Obliterating southern independence, that is the suppression of rebellion and preservation of the Union, was a good reason. And I think most of us understand that was Lincoln's primary goal, no great surprise there.

Nor is it a surprise that the man who saved the nation is a, you know, national hero.
First of all it wasn’t a rebellion even if it was defined as such by Lincoln and Halleck and Sherman et al. It was a legal secession from the union that was voted on by the southern states in accordance with the principles of the Declaration of Independence. Secondly, Lincoln didn’t save the Union, he destroyed the Union in the name of saving it.
 
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Mar 6, 2011
I grew up believing Lincoln had horns on his head. Nobody mentioned a tail come to think of it. And did terrible things.
If not for him our experiment in democracy would have ended then.

@NewYorkConfederate try another book maybe ? I was greatly influenced by Team of Rivals -Doris Kearns Goodwin.
One book, like one eye, doesn't allow for perspective. My Confederate ancestors weren't too keen on Abe.

The positions were written by a confederate veteran and thereby are very old now. I used to believe that stuff too. Even referred to him as Adolph Lincoln. If you want to hate Lincoln, hate Lincoln. I like learning new stuff at the risk of changing my views and opinions. However, I still can't get over Sherman...
 
Joined
Mar 15, 2018
I grew up believing Lincoln had horns on his head. Nobody mentioned a tail come to think of it. And did terrible things.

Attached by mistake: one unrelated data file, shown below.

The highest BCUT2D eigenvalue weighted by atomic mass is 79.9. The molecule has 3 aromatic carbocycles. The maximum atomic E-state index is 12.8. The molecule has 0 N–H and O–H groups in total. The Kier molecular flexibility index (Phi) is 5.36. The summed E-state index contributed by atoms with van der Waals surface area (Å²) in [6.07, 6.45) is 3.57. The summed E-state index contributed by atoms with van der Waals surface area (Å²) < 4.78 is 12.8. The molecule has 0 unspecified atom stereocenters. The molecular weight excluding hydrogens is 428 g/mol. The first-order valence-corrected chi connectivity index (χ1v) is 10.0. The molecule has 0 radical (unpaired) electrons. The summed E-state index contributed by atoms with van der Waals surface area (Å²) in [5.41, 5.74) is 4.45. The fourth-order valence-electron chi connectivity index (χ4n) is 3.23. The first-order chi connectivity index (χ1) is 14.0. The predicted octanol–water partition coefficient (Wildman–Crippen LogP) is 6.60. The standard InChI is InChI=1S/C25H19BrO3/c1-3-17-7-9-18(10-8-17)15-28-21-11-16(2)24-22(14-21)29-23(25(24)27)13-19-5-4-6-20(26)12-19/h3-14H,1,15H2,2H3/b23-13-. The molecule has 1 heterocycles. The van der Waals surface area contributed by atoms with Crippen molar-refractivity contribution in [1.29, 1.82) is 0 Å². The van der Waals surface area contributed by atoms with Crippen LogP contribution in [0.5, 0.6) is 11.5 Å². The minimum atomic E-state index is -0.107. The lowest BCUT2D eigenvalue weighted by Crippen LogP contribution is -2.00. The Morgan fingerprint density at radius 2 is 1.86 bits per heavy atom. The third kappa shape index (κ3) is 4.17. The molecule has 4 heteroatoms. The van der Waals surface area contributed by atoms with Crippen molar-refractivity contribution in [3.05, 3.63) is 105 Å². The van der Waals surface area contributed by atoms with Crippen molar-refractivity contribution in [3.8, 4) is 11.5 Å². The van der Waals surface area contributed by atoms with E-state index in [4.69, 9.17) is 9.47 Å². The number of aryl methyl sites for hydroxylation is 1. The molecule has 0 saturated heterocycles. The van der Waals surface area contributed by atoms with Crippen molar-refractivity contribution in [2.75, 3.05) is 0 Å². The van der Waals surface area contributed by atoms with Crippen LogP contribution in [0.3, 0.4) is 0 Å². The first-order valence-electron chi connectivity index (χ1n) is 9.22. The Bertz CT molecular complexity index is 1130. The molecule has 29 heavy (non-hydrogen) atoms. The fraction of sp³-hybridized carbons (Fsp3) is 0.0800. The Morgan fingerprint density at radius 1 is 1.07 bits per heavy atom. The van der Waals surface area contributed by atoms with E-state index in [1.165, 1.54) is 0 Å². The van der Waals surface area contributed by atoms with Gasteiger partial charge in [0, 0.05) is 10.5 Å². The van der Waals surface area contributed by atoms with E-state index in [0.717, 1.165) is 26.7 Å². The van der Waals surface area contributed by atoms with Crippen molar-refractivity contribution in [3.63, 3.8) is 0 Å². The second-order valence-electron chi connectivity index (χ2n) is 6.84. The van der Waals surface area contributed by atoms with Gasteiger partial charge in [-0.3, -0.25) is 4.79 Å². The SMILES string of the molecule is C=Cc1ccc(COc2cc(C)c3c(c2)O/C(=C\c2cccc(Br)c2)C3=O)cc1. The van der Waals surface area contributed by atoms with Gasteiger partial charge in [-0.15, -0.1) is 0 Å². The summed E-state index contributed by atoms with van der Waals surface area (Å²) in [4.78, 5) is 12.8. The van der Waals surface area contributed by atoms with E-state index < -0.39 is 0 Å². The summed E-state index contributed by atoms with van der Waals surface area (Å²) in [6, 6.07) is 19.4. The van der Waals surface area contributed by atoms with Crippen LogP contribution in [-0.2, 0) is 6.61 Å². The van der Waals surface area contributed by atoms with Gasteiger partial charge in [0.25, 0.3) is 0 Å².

If not for him our experiment in democracy would have ended then.

@NewYorkConfederate try another book maybe ? I was greatly influenced by Team of Rivals -Doris Kearns Goodwin.
One book, like one eye, doesn't allow for perspective. My Confederate ancestors weren't too keen on Abe.

The positions were written by a confederate veteran and thereby are very old now. I used to believe that stuff too. Even referred to him as Adolph Lincoln. If you want to hate Lincoln, hate Lincoln. I like learning new stuff at the risk of changing my views and opinions. However, I still can't get over Sherman...
The thoughts of a confederate veteran hold a great deal of weight and are more “legit” than a contemporary view because they were formulated by someone who was actually there.
 
Joined
Mar 15, 2018
@NewYorkConfederate ,

Nope, totally disagree with your above view.

As you, I once believed the Civil War was not over slavery, but was about "States Rights." After 30 years of study, research, and reading later, I have come to my present belief that the Civil War was about the slaveholding South wanting to defend, protect, and even expand slavery at the expense of the rest of the people of the United States.